March 27, 2017
HARARE, ZIMBABWE — Eugenia Nyowani, a widow, has nowhere to go. Her house was destroyed late last year because it was built illegally, something she didn’t know when in 2013 she began making payments toward a $5,000 total price for the land where it stood.
“It’s not easy to find money these days,” she says, as tears roll down her cheeks. “Since yesterday, we have been living outside. I just slept outside with my children.”
INSIDE THE STORY: Seeing the owner of a demolished home made Global Press reporter Linda Mujuru look into how people suffer at the hands of land barons. Spending time with people who had been duped into paying for land that was not for sale made her hope for better protections for vulnerable families. Read the blog.
Nyowani’s 15-year-old son tries to comfort her. Her shrieking voice draws the attention of passersby, who shake their heads in dismay. They know what she is feeling.
The government has swept through illegally built settlements in recent years and destroyed them, sometimes without warning, with no regard to the fact that many people living there were under the impression that they legally owned the land. At times, private companies clear their own land.
Harare City Council officials say there are no available statistics on the number of people who have lost their homes in the sweeps.
Naboth Dutuma says he didn’t get an eviction notice before his house was destroyed in the same demolition that razed Nyowani’s home. He’d lived there with his family since 2013, when the Nyashadzamwari Housing Cooperative sold him the land.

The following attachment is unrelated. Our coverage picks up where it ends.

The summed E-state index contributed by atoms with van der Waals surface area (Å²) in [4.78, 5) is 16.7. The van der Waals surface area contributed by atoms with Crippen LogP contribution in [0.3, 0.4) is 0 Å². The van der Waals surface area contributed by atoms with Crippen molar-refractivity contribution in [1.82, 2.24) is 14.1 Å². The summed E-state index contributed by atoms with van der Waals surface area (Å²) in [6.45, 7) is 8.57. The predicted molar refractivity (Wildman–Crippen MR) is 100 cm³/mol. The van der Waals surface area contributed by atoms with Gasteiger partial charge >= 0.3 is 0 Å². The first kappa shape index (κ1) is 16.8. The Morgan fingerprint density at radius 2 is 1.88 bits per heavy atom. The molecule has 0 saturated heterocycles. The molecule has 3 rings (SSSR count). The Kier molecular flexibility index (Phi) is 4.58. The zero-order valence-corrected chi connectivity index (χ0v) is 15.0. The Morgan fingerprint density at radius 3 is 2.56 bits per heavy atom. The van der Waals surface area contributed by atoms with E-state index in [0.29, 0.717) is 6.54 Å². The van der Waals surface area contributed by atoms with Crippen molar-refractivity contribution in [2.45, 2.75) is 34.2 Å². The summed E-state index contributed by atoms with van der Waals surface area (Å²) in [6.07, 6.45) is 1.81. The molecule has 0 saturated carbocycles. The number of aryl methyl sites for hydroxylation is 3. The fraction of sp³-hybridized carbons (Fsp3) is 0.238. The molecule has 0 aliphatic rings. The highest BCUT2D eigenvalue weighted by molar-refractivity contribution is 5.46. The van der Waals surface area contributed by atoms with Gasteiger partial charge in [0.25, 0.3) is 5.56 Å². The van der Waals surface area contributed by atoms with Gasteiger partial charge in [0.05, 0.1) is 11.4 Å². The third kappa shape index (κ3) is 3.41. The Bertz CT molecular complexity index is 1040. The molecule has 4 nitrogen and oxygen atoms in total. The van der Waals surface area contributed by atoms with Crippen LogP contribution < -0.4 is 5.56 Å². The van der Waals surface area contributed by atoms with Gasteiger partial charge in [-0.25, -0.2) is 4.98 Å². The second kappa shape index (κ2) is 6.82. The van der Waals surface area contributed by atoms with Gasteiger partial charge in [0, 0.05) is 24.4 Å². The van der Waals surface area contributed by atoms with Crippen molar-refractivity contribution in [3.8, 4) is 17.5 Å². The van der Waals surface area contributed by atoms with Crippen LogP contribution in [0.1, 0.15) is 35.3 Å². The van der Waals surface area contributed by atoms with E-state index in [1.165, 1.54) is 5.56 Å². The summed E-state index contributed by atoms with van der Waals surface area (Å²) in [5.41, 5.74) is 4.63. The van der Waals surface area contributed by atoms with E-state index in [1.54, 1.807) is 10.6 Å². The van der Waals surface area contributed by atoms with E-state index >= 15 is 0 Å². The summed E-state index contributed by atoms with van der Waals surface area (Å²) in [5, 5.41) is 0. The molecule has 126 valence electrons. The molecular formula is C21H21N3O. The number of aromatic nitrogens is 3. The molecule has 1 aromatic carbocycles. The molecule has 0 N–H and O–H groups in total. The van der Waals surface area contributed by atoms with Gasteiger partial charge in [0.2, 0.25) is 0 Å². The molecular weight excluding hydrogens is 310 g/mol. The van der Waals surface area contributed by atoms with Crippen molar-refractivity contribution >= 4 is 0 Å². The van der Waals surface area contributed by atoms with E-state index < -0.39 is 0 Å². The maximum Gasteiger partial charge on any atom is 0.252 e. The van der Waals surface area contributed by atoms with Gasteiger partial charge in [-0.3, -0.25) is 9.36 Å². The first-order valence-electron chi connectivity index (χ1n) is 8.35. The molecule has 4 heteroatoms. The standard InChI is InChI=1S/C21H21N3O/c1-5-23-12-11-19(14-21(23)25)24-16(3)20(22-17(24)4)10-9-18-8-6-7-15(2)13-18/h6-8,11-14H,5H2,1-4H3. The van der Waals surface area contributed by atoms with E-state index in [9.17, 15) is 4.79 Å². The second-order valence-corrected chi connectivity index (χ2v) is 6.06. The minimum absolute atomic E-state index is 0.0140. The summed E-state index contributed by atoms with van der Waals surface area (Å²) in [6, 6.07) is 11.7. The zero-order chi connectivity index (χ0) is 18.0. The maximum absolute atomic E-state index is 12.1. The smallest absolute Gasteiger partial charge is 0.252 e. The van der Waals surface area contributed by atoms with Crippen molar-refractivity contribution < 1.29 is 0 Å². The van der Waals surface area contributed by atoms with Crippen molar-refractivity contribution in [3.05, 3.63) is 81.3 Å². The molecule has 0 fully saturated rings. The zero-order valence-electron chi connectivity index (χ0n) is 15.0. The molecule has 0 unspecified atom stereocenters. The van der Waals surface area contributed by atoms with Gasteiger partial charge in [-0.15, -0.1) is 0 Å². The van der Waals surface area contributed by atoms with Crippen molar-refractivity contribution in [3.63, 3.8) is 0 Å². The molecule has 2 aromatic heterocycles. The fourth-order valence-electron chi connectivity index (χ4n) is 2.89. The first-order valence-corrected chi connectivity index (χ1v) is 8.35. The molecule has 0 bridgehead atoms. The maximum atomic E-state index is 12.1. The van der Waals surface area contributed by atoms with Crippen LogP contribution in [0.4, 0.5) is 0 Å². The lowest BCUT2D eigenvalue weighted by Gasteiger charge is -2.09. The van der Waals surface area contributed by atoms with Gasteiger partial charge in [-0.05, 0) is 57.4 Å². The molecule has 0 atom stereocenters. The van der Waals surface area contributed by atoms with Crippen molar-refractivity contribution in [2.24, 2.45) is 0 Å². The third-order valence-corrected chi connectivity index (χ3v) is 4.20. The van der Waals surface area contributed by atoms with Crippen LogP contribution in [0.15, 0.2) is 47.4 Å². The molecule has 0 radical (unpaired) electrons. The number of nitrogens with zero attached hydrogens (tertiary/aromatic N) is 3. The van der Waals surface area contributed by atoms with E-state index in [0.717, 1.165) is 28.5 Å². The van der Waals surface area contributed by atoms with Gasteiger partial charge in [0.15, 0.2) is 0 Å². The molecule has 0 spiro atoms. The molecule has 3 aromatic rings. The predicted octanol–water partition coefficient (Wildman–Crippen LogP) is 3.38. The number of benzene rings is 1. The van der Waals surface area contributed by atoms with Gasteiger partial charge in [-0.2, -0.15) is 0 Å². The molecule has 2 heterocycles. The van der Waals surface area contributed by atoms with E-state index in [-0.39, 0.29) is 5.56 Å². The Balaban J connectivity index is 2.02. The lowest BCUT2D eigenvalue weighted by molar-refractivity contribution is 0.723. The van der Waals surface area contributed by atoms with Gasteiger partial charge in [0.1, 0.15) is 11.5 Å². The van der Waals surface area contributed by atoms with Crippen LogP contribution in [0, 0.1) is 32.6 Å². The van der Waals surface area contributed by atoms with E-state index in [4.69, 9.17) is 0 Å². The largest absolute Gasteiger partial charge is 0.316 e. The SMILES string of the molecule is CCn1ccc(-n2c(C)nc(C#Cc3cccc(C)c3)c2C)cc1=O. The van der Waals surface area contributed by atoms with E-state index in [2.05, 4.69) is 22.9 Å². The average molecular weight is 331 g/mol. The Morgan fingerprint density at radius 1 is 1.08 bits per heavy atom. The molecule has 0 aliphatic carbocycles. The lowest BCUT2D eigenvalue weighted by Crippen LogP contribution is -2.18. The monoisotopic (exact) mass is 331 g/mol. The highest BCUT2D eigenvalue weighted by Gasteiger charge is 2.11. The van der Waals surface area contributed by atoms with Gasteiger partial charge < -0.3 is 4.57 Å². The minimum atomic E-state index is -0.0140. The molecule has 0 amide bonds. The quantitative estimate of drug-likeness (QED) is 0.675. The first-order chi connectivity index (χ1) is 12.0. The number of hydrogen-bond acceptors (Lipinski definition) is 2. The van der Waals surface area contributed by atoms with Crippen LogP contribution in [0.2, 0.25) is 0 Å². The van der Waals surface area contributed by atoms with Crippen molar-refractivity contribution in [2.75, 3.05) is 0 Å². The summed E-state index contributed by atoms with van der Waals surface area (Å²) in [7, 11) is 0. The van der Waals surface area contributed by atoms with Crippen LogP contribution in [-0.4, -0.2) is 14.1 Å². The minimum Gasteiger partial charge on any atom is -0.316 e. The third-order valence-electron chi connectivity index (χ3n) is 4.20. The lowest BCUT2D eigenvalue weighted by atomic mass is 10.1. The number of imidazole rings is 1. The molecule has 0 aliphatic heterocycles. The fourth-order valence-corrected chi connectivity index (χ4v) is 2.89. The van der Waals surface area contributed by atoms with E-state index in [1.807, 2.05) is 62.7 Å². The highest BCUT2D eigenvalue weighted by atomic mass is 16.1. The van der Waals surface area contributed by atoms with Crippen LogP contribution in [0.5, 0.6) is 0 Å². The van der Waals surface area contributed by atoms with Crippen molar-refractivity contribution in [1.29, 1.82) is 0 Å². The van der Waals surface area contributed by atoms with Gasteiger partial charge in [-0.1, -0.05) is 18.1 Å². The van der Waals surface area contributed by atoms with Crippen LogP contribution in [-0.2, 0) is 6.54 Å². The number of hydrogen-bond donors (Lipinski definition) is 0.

“There was always a dispute over who owns the land,” he says. “We thought everything would be sorted out. I have a wife and two children. My last born is only 2 weeks old. We are just hoping that they will do something to help us.”
BAK Logistics, a shipping, transport logistics and freight company, is the actual owner of the land where Nyowani and Dutuma lived, according to deed documents obtained by GPJ. The two thought their land purchases were legal.
City officials urge prospective buyers to check property records to ensure that the land is available for purchase, but those records come at a cost. GPJ reporters paid nearly $30 to review and copy property deeds for the land on which Nyowani’s home was built. That’s a huge sum for many people in Zimbabwe, where up to 90 percent of the workforce is estimated to be unemployed, and where a severe cash shortage has people scrambling for pennies.
Gamuchirai Masiyiwa, GPJ Zimbabwe
The rapid expansion of informal settlements in urban areas, a trend sparked by a growing need for housing, has become a major problem for city officials, who are tasked with managing that growth.
It’s not clear how many informal settlements exist in Zimbabwe or even in the Harare area. One official in the Ministry of Local Government, Public Works and National Housing told GPJ that all areas controlled by cooperatives are considered informal, because they do not have standard services, such as plumbing.
A large number of those settlements developed when so-called land barons began selling plots that they didn’t own. The government has in recent years taken firm action to clear the country of illegal settlements, even at the cost of people who were duped into paying money for land that was owned by someone else.